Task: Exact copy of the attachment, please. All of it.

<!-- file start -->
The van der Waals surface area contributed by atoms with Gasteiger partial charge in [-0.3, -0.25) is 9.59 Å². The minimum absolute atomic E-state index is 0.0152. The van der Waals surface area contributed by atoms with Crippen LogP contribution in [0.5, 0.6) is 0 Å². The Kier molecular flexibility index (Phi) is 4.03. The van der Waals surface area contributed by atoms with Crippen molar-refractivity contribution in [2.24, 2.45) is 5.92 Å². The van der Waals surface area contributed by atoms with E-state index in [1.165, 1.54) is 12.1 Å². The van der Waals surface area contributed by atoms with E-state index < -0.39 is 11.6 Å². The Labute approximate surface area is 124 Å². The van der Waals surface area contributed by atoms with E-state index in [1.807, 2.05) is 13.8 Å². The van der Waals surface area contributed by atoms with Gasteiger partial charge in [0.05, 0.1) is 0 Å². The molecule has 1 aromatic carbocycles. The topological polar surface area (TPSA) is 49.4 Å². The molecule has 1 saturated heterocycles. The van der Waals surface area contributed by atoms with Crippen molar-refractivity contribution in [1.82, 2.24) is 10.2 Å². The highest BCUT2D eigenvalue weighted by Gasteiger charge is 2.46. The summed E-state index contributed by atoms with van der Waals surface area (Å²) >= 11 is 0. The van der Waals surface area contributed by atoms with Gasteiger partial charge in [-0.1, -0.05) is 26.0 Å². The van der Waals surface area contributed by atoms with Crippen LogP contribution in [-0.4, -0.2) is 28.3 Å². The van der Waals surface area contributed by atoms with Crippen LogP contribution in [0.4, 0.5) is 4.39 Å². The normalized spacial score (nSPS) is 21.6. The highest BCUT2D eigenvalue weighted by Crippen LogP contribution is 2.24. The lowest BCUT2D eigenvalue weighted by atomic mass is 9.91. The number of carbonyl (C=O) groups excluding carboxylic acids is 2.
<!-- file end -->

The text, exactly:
The van der Waals surface area contributed by atoms with Gasteiger partial charge in [-0.3, -0.25) is 9.59 Å². The minimum absolute atomic E-state index is 0.0152. The van der Waals surface area contributed by atoms with Crippen LogP contribution in [0.5, 0.6) is 0 Å². The Kier molecular flexibility index (Phi) is 4.03. The van der Waals surface area contributed by atoms with Crippen molar-refractivity contribution in [2.24, 2.45) is 5.92 Å². The van der Waals surface area contributed by atoms with E-state index in [1.165, 1.54) is 12.1 Å². The van der Waals surface area contributed by atoms with E-state index < -0.39 is 11.6 Å². The Labute approximate surface area is 124 Å². The van der Waals surface area contributed by atoms with E-state index in [1.807, 2.05) is 13.8 Å². The van der Waals surface area contributed by atoms with Gasteiger partial charge in [0.05, 0.1) is 0 Å². The molecule has 1 aromatic carbocycles. The topological polar surface area (TPSA) is 49.4 Å². The molecule has 1 saturated heterocycles. The van der Waals surface area contributed by atoms with Crippen molar-refractivity contribution in [1.82, 2.24) is 10.2 Å². The highest BCUT2D eigenvalue weighted by Gasteiger charge is 2.46. The summed E-state index contributed by atoms with van der Waals surface area (Å²) >= 11 is 0. The van der Waals surface area contributed by atoms with Gasteiger partial charge in [-0.1, -0.05) is 26.0 Å². The van der Waals surface area contributed by atoms with Crippen LogP contribution in [-0.4, -0.2) is 28.3 Å². The van der Waals surface area contributed by atoms with Crippen LogP contribution in [0.4, 0.5) is 4.39 Å². The normalized spacial score (nSPS) is 21.6. The highest BCUT2D eigenvalue weighted by Crippen LogP contribution is 2.24. The lowest BCUT2D eigenvalue weighted by atomic mass is 9.91. The number of carbonyl (C=O) groups excluding carboxylic acids is 2.